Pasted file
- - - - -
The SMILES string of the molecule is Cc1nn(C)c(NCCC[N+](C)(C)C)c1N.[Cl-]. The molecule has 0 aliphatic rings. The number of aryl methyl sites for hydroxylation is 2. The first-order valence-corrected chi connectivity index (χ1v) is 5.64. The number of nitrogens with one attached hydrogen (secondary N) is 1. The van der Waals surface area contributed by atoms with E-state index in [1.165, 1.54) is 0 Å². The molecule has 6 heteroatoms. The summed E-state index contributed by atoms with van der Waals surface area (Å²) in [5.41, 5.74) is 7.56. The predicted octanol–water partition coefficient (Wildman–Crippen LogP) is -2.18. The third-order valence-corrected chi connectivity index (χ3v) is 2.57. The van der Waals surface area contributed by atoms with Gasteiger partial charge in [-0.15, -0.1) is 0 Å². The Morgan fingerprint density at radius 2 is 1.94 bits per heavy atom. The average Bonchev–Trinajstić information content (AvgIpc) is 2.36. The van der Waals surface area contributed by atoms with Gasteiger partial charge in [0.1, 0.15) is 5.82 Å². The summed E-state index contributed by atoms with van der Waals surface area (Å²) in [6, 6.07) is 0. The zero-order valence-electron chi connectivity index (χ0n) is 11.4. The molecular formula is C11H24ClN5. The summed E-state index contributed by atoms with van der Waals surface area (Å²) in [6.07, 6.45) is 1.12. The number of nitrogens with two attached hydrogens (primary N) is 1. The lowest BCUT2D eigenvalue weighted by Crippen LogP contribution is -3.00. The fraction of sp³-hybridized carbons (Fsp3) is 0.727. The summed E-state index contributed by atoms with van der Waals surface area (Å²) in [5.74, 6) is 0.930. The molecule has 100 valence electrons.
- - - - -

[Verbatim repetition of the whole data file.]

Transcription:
The SMILES string of the molecule is Cc1nn(C)c(NCCC[N+](C)(C)C)c1N.[Cl-]. The molecule has 0 aliphatic rings. The number of aryl methyl sites for hydroxylation is 2. The first-order valence-corrected chi connectivity index (χ1v) is 5.64. The number of nitrogens with one attached hydrogen (secondary N) is 1. The van der Waals surface area contributed by atoms with E-state index in [1.165, 1.54) is 0 Å². The molecule has 6 heteroatoms. The summed E-state index contributed by atoms with van der Waals surface area (Å²) in [5.41, 5.74) is 7.56. The predicted octanol–water partition coefficient (Wildman–Crippen LogP) is -2.18. The third-order valence-corrected chi connectivity index (χ3v) is 2.57. The van der Waals surface area contributed by atoms with Gasteiger partial charge in [-0.15, -0.1) is 0 Å². The Morgan fingerprint density at radius 2 is 1.94 bits per heavy atom. The average Bonchev–Trinajstić information content (AvgIpc) is 2.36. The van der Waals surface area contributed by atoms with Gasteiger partial charge in [0.1, 0.15) is 5.82 Å². The summed E-state index contributed by atoms with van der Waals surface area (Å²) in [6, 6.07) is 0. The zero-order valence-electron chi connectivity index (χ0n) is 11.4. The molecular formula is C11H24ClN5. The summed E-state index contributed by atoms with van der Waals surface area (Å²) in [6.07, 6.45) is 1.12. The number of nitrogens with two attached hydrogens (primary N) is 1. The lowest BCUT2D eigenvalue weighted by Crippen LogP contribution is -3.00. The fraction of sp³-hybridized carbons (Fsp3) is 0.727. The summed E-state index contributed by atoms with van der Waals surface area (Å²) in [5.74, 6) is 0.930. The molecule has 100 valence electrons.